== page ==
What is Planned Obsolescence? - Definition & Examples

Instructor: Artem Cheprasov
This lesson may seem like a giant conspiracy theory, but it's really not. That gadget of yours that's not working? It could've failed because it was designed to fail, not last. Find out more about planned obsolescence in this lesson.

Planned Obsolescence

Did you just get a printer a couple of years ago only to have it fail on you for no apparent reason? You've got ink, paper, everything seems to sound and work right, but it just won't work? It's not your fault.

It could be due to planned obsolescence, the purposeful implementation of various strategies designed to get a customer to buy another very similar product by making the older one useless, undesirable or non-functional within a set period of time.

Nope, this isn't a conspiracy theory. It's an actual fact, and that printer example was real too. The whole point of planned obsolescence is to design a product that doesn't last forever in terms of cosmetics or function. If you are a business, you want customers to keep coming back. If you're the type of person to get rid of your old iPhone and get a new one as soon as it comes out, you're a perfect example of the customer companies try to keep thanks to planned obsolescence.

Types Of Planned Obsolescence Strategies

Planned obsolescence can be achieved via many ways, including:

1. Using relatively unreliable parts in a product, so it mechanically fails within a relatively predictable period of time. This gets you to discard it and buy the same exact product again or a slightly newer version.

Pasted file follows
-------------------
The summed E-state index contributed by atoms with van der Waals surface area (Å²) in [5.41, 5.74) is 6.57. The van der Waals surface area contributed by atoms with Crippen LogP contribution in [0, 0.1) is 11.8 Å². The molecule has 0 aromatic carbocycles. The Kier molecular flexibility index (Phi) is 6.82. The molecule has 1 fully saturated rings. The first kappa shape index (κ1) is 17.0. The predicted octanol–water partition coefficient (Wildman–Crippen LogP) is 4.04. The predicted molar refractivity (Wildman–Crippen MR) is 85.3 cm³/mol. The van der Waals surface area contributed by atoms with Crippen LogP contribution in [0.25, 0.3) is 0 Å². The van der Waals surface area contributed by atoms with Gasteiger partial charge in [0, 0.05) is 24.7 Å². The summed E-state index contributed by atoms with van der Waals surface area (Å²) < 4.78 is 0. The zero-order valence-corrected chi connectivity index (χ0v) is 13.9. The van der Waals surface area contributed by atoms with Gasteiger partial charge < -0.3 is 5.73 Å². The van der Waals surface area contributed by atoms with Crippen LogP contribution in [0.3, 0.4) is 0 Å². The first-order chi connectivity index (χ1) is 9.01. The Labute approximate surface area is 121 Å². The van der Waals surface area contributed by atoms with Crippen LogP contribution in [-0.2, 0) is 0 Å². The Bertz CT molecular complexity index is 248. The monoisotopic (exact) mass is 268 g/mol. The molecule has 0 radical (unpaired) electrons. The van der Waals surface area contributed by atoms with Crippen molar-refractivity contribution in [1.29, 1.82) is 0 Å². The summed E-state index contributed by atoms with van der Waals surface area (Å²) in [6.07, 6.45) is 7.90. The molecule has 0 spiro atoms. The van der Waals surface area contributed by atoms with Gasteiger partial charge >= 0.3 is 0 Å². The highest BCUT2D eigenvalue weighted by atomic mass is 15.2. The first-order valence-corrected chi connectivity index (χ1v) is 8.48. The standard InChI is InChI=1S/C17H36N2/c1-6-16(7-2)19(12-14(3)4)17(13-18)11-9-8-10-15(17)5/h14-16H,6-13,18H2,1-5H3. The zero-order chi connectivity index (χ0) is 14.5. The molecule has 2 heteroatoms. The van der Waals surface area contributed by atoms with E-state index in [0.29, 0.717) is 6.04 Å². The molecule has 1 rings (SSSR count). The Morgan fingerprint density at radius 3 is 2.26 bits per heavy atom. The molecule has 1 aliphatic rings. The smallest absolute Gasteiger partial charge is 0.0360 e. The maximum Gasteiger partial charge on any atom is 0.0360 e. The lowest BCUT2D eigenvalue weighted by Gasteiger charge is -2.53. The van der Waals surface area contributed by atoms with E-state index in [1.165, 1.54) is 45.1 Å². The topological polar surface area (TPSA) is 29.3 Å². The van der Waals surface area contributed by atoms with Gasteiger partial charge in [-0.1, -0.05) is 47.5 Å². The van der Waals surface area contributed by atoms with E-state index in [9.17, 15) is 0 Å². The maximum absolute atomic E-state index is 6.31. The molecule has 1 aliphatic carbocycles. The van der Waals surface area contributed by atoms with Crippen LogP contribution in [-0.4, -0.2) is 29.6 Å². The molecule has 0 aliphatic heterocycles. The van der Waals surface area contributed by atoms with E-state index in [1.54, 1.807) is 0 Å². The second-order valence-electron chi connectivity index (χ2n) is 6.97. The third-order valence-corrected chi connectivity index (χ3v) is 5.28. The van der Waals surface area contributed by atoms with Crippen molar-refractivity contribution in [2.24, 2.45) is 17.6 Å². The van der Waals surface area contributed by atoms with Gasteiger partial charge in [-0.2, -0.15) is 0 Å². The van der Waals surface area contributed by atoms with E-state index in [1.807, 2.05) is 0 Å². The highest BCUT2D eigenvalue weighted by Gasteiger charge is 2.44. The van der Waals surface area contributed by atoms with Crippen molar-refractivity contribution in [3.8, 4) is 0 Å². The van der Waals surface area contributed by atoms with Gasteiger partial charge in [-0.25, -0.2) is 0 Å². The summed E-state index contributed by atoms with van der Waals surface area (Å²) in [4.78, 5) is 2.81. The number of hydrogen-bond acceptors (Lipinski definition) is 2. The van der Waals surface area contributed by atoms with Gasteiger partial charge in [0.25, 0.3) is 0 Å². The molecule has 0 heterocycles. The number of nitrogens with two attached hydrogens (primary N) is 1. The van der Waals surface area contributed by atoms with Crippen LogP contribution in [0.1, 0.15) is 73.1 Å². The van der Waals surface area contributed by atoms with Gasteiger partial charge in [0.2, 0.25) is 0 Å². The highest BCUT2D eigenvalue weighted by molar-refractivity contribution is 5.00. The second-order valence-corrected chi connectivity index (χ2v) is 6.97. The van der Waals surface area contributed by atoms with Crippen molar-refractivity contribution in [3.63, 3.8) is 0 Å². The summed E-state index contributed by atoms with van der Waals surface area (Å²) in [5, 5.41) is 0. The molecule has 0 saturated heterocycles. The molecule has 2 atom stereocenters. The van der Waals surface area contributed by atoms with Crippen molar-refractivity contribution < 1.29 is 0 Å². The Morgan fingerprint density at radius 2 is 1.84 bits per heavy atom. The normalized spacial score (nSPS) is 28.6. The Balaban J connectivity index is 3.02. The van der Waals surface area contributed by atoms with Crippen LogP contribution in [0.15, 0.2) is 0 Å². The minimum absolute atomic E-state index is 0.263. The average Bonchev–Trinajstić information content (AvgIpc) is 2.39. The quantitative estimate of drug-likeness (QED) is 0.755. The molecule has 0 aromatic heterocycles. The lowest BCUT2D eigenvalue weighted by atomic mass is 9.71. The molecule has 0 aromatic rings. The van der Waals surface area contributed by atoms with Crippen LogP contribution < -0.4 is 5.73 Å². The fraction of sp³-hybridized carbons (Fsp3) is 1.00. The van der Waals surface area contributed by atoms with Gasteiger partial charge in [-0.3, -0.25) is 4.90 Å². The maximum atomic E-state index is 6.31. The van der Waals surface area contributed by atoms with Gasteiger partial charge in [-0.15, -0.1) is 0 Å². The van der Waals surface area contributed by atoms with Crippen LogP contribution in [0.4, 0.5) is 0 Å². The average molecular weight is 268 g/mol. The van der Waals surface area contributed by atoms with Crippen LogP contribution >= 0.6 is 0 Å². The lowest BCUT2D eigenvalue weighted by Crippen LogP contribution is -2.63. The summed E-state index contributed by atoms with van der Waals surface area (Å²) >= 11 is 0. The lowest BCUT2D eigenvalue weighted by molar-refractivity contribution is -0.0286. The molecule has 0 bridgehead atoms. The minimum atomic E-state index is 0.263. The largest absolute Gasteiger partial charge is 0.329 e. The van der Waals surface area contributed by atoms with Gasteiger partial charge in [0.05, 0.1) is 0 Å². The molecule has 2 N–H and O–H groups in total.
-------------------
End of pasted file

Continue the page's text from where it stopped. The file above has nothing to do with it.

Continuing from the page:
2. Using software to program a product, like a printer, to fail after a set period of time or number of actions (like printed pages) even if mechanically and structurally the product is fine. A software upgrade incompatible with older hardware is another strategy for planned obsolescence.

3. Using clever marketing and a basically useless or insignificant upgrade in a newer product to get you to discard the 'uncool' old one even if it works just great. Smartphone manufacturers are really great with this. Who doesn't want that 7.5 MP camera in the new phone when last year's model was a puny 7.4 MP and didn't have special effects like cinema mode!?

Famous Light Bulb Example

So let's get to some good examples of planned obsolescence, although you can be sure it's found in just about every general kind of product or industry.

The best and credited as first example of planned obsolescence is a conspiracy agreed to by the major light bulb manufacturers of the early 20th century. They were called the Phoebus cartel. Long story short, these guys colluded to purposefully reduce a light bulb's lifetime to 1,000 hours by the mid-20th century.

Engineers, who knew way better, were purposefully told to design inferior light bulbs. Thus, over a number of years lifespans of light bulbs actually decreased by over 1,500 hours per bulb! By comparison, Thomas Edison's first commercial light bulb of 1881 lasted 500 hours longer than a light bulb in the mid-1900s.

Other Examples

While the light bulb is an example of a purposeful technological limitation, Ford and General Motors pioneered a way to get you to buy a car even if you already had a perfectly good one. They were the first to introduce yearly changes to a car model so that you could be enticed to get a newer and 'better' car and stay one step ahead of the Jones' in how you looked in society.

And have you ever wondered why you need to get new ink cartridges all the time instead of easily refilling old ones (which would be cheaper and save resource)? Or have you ever seen how your ink cartridge still had ink in it but the printer wouldn't work without a brand new one? It's all planned obsolescence.

Women who wear nylon stockings are all too familiar with planned obsolesce via the laddering of the stockings. If it didn't ladder, you wouldn't buy as many stockings. That would be bad for business and so making very long-lasting stockings isn't that great of an idea for many manufacturers.

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